Sunday, November 22, 2015

Why Jesus Needed Paul (And We Do Too)

I saw another silly meme the other day and while I try really hard to not give much credence to this form of "discourse", I still get riled up by them because a lot of people think that they actually do represent serious thought. I guess it comes from a social media, tiny attention span world. Anyway the gist of the meme is that somehow modern Christians have figured out that a) Paul didn't really mean what he wrote in any number of places about gender in the home and church and b) what he wrote somehow didn't match up to what Jesus taught about gender. The meme itself isn't important at all because it was pretty dumb but it did bring back to light the serious danger I have observed in religious circles of pitting Jesus against Paul.

In the New Testament, Jesus of course dominates every page. The whole book is about Him, points to Him and refreshes and encourages His followers. Apart from Jesus though, the New Testament is hard to read without seeing Paul as a towering, critical figure in the preserved revelation of God, a man that was specifically chosen and who's writings make up so much of the New Testament. Without the writings of Paul our New Testament would be more like the New Pamphlet and we would as the church be largely lost in many matters that Jesus didn't speak much about but Paul did.

Paul makes some people uncomfortable. He speaks in words of doctrine, he specializes in boldness, he seems completely unfamiliar with nuance, he speaks about topics in ways that make our modern sensibilities get all out of whack. So for some people it is easier to just pretend Paul doesn't exist or to place the preserved writings of Paul on a lower level than the Gospels, as if the Gospels were handwritten by Jesus Himself. "Just give me Jesus!" is their cry, foolishly forgetting that much of what we know about Him we know thanks to the writings of Paul as well as the Gospel writers.

Why don't we have 20 Gospel accounts and call it good? If what Jesus verbally taught is all we really need, wouldn't that make more sense? We need to try to think about the writings of Paul from the perspective of the intended audiences. If you read the Gospel accounts and then the rest of the New Testament you have an advantage the Gospel audiences in place when Jesus taught did not have, namely you know what the whole point of the earthly ministry was, the cross and the resurrection. Jesus didn't come primarily to heal people and deliver ethical teaching. He came to live, be crucified and buried and then to rise again. Paul fleshes this out and helps to explain and apply those precious truths.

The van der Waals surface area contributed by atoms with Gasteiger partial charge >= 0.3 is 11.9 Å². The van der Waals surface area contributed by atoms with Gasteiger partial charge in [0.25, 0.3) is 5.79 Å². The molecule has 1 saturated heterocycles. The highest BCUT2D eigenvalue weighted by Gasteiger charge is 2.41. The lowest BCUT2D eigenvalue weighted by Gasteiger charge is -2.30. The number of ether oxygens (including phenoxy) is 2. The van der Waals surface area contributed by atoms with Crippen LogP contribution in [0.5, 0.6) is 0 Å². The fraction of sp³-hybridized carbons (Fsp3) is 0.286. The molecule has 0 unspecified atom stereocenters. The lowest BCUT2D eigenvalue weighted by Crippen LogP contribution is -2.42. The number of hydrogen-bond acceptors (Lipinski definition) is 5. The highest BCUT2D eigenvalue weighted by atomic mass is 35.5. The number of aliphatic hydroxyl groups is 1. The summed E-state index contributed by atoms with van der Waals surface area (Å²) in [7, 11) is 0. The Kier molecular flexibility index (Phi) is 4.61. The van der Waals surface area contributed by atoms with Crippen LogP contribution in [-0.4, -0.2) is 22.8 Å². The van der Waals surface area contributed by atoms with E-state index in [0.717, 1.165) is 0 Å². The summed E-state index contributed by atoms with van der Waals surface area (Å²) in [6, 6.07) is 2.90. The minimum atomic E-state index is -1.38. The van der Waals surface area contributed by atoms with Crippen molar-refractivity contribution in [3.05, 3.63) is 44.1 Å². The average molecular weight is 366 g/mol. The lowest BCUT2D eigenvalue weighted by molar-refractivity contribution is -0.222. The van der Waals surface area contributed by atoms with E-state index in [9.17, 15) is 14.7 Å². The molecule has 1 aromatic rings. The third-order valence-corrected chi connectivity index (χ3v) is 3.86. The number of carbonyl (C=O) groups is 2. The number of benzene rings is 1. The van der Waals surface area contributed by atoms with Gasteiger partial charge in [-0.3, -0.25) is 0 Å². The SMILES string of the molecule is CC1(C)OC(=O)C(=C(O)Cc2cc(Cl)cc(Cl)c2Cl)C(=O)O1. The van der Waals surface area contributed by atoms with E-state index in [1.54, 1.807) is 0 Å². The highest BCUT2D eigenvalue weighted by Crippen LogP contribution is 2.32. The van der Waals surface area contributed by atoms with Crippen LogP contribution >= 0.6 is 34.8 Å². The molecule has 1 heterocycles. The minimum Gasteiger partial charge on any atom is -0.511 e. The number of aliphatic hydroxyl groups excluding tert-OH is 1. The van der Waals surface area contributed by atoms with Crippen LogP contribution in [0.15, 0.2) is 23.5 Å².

Knowing this, can we categorize the New Testament canon, which reveals sufficiently and completely the preserved revelation of Jesus Christ, into two main categories?

The Gospels tells us what Jesus did, who He is and what He taught

The Epistles tell us what all of that means and how we should respond.

It is pretty obvious from what we can glean from the Epistles and other non-Gospel writings that it was critical to go from description to application, and do so in the right way, in the very earliest days of the church. The basic Gospel proclamation is pretty simple but it leaves you with the question of "OK, I am a Christian. What do I do now?" and while the Gospels are long on sweeping themes they are kind of short on specifics.

When I read the New Testament, the calling of Saul into Paul, the persecutor becoming the servant, the bane of Christians becoming the greatest church planter ever, is the single most powerful event after the ascension of Jesus in the Scriptures and indeed in the history of the church. Nothing else comes even close, not even the Reformation. Paul, it bears repeating, was a recognized apostle and a man who communed directly with Jesus. He knew the intent and heart of Christ better than any of the contemporary mumbo-jumbo spewers that dominate the interwebs. It is plain that Jesus called Paul to be a voice among the nascent church, to settle disputes and answer questions, to spread the Gospel far and wide. It borders on criminal malpractice when people who presume to be teachers in the church try to put Paul in the corner and shut him up.

Let me put it more forcefully. The church without Paul has no idea how to be the church. Jesus told us to break bread and share the cup. Paul tells us how and why. Jesus said to baptize all the nations. Paul tells us what baptism means. Jesus said to make disciples. Paul explains what a disciple is. Jesus said that whosoever believes in Him has eternal life. Paul tells us why that is necessary and how it happens. On and on. On so many topics and issues Jesus uses Paul as His spokesman, speaking the truth to the church and exposing the lies spread by so many.

Paul is a rich trove of wisdom that the church needs to heed him more, not less. The only explanation I can think of for people trying to diminish or even dismiss Paul is that he lays bare the error of their contemporary theological innovations. Paul is inconvenient and uncomfortable for some so he is relegated to a second class status in the church, his writings placed under glass like an ancient artifact, nice to look at but certainly not to be touched. This is especially true now as the culture the Western church is living in looks more and more like the pagan dominated culture Paul ministered in. These are days when the church should be crying out more for Paul, not less. Jesus called Paul and sent him out as an apostle. We should be eager to hear what he has to say, now more than ever.

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